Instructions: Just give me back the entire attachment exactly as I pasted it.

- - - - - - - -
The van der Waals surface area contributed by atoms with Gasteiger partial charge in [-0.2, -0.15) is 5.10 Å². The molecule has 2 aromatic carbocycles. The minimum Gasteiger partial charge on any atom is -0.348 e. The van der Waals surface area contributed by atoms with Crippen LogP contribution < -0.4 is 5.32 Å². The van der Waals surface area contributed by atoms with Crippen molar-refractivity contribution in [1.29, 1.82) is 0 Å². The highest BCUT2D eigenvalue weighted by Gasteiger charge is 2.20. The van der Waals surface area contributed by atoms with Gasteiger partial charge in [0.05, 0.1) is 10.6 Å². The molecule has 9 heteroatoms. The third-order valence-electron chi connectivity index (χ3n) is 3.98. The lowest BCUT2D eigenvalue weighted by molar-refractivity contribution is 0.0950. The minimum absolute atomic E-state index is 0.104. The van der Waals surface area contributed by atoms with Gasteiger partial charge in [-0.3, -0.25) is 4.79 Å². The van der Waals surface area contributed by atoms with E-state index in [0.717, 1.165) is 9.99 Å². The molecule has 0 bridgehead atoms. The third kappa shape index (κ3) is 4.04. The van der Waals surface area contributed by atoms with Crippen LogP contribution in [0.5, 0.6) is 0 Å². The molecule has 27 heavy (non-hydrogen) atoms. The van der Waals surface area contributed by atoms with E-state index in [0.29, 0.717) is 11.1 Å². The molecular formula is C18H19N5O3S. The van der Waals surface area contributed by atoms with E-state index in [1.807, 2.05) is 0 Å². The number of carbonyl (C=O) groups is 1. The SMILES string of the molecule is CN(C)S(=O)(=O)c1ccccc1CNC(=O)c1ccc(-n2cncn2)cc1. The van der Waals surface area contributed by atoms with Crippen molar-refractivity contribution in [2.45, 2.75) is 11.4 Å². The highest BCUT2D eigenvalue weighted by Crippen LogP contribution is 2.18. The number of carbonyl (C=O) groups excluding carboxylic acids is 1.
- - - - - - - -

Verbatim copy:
The van der Waals surface area contributed by atoms with Gasteiger partial charge in [-0.2, -0.15) is 5.10 Å². The molecule has 2 aromatic carbocycles. The minimum Gasteiger partial charge on any atom is -0.348 e. The van der Waals surface area contributed by atoms with Crippen LogP contribution < -0.4 is 5.32 Å². The van der Waals surface area contributed by atoms with Crippen molar-refractivity contribution in [1.29, 1.82) is 0 Å². The highest BCUT2D eigenvalue weighted by Gasteiger charge is 2.20. The van der Waals surface area contributed by atoms with Gasteiger partial charge in [0.05, 0.1) is 10.6 Å². The molecule has 9 heteroatoms. The third-order valence-electron chi connectivity index (χ3n) is 3.98. The lowest BCUT2D eigenvalue weighted by molar-refractivity contribution is 0.0950. The minimum absolute atomic E-state index is 0.104. The van der Waals surface area contributed by atoms with Gasteiger partial charge in [-0.3, -0.25) is 4.79 Å². The van der Waals surface area contributed by atoms with E-state index in [0.717, 1.165) is 9.99 Å². The molecule has 0 bridgehead atoms. The third kappa shape index (κ3) is 4.04. The van der Waals surface area contributed by atoms with Crippen LogP contribution in [0.5, 0.6) is 0 Å². The molecule has 27 heavy (non-hydrogen) atoms. The van der Waals surface area contributed by atoms with E-state index in [0.29, 0.717) is 11.1 Å². The molecular formula is C18H19N5O3S. The van der Waals surface area contributed by atoms with E-state index in [1.807, 2.05) is 0 Å². The number of carbonyl (C=O) groups is 1. The SMILES string of the molecule is CN(C)S(=O)(=O)c1ccccc1CNC(=O)c1ccc(-n2cncn2)cc1. The van der Waals surface area contributed by atoms with Crippen molar-refractivity contribution in [2.45, 2.75) is 11.4 Å². The highest BCUT2D eigenvalue weighted by Crippen LogP contribution is 2.18. The number of carbonyl (C=O) groups excluding carboxylic acids is 1.